15 hours ago Each year, MassHealth reports on the CMS Adult and Child Core Sets. CMS publishes through an annual review and selection process (PDF, 110.85 KB), sets of core measures showing the quality of care and health outcomes for adults participating in Medicaid, and children enrolled in Medicaid and the Children’s Health Insurance Program (CHIP) for all reporting states including … >> Go To The Portal
Health Care Facility Reporting Report suspected abuse, neglect, mistreatment and misappropriation of patient or resident property. Here, you can find instructions and fax forms for reporting all incidents under the Patient Abuse Law. Generally, you must file facility reports using the Health Care Facility Reporting System (HCFRS).
Policies for Massachusetts physicians and handling of patient medical records. Physician Obligations with respect to Patient Medical Records Patient Access to Medical Records A patient is entitled to inspect or receive a copy of his or her medical record, not the original.
How to file File a complaint regarding a nursing home or other health care facility. Print and and complete the Consumer/Resident/Patient Complaint Form. Fax completed form to (617) 753-8165.
The fee may not include the cost associated with searching for and retrieving the records. Massachusetts law allows physicians not covered by HIPAA to charge a base fee of $15.00 for each request, as well as a copying charge of $0.50 per page for the first 100 pages, and $0.25 per page in excess of 100.
The Executive Office of Health and Human Services developed a comprehensive quality strategy that reflects MassHealth’s framework for agency-wide quality activities, in addition to maintain ing adherence to the regulatory managed care requirements . The document was posted for public comment in October 2018. Following the public comment period, MassHealth updated the strategy and submitted it to CMS for review. This strategy should be considered an operational draft until EOHHS receives final approval from CMS.
CMS publishes through an annual review and selection process (PDF, 110.85 KB), sets of core measures showing the quality of care and health outcomes for adults participating in Medicaid, and children enrolled in Medicaid and the Children’s Health Insurance Program (CHIP) for all reporting states including Massachusetts.
In an effort to assess the strength of PCA systems at your facility, the Quality and Patient Safety (QPS) Division sometimes asks for de-identified information about the individual credentialed health care providers involved in events reported in Safety and Quality Reviews.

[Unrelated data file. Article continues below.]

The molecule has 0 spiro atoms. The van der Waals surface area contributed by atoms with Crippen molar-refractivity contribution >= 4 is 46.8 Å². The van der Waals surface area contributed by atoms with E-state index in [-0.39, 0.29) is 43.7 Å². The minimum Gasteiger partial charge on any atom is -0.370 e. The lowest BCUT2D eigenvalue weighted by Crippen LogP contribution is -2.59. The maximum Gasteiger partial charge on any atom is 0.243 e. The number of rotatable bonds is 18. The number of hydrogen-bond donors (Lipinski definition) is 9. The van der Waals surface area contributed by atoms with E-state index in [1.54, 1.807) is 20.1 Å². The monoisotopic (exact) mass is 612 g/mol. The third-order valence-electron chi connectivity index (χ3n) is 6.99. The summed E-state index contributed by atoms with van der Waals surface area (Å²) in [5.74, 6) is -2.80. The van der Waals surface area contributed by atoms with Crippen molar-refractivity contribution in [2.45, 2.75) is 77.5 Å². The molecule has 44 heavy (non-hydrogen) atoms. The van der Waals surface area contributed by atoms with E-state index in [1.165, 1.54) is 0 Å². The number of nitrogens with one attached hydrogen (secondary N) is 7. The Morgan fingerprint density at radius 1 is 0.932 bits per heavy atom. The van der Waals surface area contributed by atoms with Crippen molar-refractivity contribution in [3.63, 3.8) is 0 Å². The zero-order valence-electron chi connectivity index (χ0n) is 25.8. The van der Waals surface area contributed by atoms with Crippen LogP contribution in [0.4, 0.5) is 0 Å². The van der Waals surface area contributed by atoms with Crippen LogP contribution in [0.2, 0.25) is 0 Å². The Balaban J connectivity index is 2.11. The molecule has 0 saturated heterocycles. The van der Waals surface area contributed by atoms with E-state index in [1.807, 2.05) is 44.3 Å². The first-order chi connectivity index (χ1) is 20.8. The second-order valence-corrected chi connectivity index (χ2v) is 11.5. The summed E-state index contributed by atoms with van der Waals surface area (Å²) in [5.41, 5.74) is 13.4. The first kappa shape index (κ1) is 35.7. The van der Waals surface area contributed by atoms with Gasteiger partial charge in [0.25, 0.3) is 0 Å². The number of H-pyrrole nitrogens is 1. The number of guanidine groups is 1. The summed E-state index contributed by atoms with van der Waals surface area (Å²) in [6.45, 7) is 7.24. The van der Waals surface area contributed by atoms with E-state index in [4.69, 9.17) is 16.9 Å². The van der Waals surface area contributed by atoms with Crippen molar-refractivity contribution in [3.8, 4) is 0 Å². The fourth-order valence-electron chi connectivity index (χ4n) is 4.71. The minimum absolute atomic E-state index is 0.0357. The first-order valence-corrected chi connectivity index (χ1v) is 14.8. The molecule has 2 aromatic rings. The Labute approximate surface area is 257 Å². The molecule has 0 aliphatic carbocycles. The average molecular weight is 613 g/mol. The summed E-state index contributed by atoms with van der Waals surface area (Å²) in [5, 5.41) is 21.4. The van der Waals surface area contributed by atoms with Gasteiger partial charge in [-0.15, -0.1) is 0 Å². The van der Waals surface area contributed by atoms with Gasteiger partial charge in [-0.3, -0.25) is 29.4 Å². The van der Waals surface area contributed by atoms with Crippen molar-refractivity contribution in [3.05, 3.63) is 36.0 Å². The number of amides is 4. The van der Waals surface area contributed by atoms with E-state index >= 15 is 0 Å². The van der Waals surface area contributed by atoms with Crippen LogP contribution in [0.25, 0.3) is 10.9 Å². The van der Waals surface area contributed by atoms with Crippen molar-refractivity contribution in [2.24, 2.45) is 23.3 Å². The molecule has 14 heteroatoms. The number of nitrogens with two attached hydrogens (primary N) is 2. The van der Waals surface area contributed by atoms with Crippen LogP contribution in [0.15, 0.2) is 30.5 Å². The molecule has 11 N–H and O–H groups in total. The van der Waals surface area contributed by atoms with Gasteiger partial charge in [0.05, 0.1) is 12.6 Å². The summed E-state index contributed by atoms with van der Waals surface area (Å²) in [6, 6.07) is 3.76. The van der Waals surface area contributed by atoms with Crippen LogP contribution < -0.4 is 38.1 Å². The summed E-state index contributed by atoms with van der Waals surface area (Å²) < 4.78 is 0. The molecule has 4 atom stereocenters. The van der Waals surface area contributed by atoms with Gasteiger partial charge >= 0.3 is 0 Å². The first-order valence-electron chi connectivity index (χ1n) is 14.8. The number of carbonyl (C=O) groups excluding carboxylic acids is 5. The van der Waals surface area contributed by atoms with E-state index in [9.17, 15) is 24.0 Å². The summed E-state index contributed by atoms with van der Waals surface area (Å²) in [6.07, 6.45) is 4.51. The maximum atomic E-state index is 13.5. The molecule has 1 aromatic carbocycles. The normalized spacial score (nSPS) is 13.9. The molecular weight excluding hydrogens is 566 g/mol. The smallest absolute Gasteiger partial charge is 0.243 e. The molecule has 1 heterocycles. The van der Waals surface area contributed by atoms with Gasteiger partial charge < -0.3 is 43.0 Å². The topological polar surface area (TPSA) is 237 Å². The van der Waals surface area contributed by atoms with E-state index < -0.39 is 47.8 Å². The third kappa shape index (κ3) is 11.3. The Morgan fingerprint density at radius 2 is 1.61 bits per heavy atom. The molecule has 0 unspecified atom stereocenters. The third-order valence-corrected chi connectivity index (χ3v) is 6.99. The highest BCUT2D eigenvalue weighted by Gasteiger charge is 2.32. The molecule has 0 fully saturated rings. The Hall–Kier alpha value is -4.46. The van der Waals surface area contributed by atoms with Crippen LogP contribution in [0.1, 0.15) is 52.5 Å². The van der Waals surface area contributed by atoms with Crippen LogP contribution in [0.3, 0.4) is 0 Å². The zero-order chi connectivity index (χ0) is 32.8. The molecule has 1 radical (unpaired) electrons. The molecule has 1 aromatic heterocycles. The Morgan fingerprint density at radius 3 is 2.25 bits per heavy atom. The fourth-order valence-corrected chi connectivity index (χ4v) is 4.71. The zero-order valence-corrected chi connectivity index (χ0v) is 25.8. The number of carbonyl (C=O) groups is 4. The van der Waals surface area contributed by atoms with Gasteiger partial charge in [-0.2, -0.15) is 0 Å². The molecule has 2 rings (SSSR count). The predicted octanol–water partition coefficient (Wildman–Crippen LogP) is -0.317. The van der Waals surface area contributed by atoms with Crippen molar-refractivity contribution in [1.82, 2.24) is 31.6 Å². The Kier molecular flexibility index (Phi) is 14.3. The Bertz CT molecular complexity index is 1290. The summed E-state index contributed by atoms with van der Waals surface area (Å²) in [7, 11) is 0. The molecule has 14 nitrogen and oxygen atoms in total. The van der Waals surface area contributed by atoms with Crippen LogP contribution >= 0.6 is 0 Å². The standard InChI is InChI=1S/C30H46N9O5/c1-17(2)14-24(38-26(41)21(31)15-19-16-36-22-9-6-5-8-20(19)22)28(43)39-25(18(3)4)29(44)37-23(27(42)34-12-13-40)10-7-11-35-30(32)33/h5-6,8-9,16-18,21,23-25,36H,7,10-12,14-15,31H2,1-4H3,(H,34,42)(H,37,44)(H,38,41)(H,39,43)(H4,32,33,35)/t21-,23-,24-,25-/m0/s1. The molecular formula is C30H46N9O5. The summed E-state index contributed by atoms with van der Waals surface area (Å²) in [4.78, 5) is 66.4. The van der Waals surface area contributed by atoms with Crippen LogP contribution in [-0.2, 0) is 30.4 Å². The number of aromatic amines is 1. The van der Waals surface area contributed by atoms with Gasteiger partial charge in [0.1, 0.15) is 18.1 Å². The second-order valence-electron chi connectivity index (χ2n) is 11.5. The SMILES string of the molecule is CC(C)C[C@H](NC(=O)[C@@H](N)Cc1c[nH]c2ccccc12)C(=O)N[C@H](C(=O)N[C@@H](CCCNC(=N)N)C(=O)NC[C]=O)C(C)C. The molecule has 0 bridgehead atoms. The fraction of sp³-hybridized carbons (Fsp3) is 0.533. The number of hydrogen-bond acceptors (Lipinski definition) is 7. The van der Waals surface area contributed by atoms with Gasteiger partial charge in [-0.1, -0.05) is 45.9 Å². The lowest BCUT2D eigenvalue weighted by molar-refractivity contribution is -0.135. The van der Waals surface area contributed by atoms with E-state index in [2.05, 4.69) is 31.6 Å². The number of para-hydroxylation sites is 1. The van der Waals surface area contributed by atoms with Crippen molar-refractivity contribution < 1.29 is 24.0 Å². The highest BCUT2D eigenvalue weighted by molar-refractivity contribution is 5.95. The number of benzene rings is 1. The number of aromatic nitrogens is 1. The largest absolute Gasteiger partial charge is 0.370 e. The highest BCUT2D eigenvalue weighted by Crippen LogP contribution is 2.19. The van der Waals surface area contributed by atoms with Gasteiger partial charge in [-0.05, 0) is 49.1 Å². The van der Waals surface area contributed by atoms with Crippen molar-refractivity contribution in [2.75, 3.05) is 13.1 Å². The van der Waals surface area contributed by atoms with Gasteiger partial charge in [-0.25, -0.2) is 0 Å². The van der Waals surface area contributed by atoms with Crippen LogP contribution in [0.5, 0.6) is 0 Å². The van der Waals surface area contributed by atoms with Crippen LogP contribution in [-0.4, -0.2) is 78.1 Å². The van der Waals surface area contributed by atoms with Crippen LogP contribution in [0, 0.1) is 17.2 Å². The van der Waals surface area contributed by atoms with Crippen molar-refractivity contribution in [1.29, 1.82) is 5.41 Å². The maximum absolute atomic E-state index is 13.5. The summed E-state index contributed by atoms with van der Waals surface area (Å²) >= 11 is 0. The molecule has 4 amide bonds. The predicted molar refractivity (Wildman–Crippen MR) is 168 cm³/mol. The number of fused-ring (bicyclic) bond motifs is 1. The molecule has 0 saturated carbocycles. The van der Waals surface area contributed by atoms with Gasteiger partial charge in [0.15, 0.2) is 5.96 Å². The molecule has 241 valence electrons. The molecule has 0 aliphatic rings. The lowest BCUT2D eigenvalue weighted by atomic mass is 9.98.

The below document summarizes the provisions that must be a hospital's PCA plan, as specified in the Quality and Patient Safety (QPS) regulations, set forth at Chapter 243 of the Code of Massachusetts Regulations, sections 3.01-3.14
The PCA Semi-Annual Report is essentially a progress report on quality assurance data and activities. It is required by the PCA regulations at 243 CMR 3.07 (3) (g). It is prepared for the health care facility's governing body with a copy submitted to the Quality and Patient Safety Division (QPSD).
The records can be requested by a patient, the patient’s parent (if a minor) or legal guardian, or, with patient authorization, by another physician or any person authorized by the patient. Health care providers must provide patients, upon request, with an opportunity to inspect their records, receive a copy of their records, ...
Under HIPAA a physician has 30 days to provide the patient or the patient’s representative with a copy of the requested medical records; however, if the medical records are not maintained or are not accessible on-site, then a physician has 60 days to provide the records.
If a patient is a minor on the date of the last visit, then the physician must maintain the pediatric patient’s records for a minimum period of either seven years from the date of the last patient encounter or until the patient reaches the age of eighteen, whichever is the longer retention period.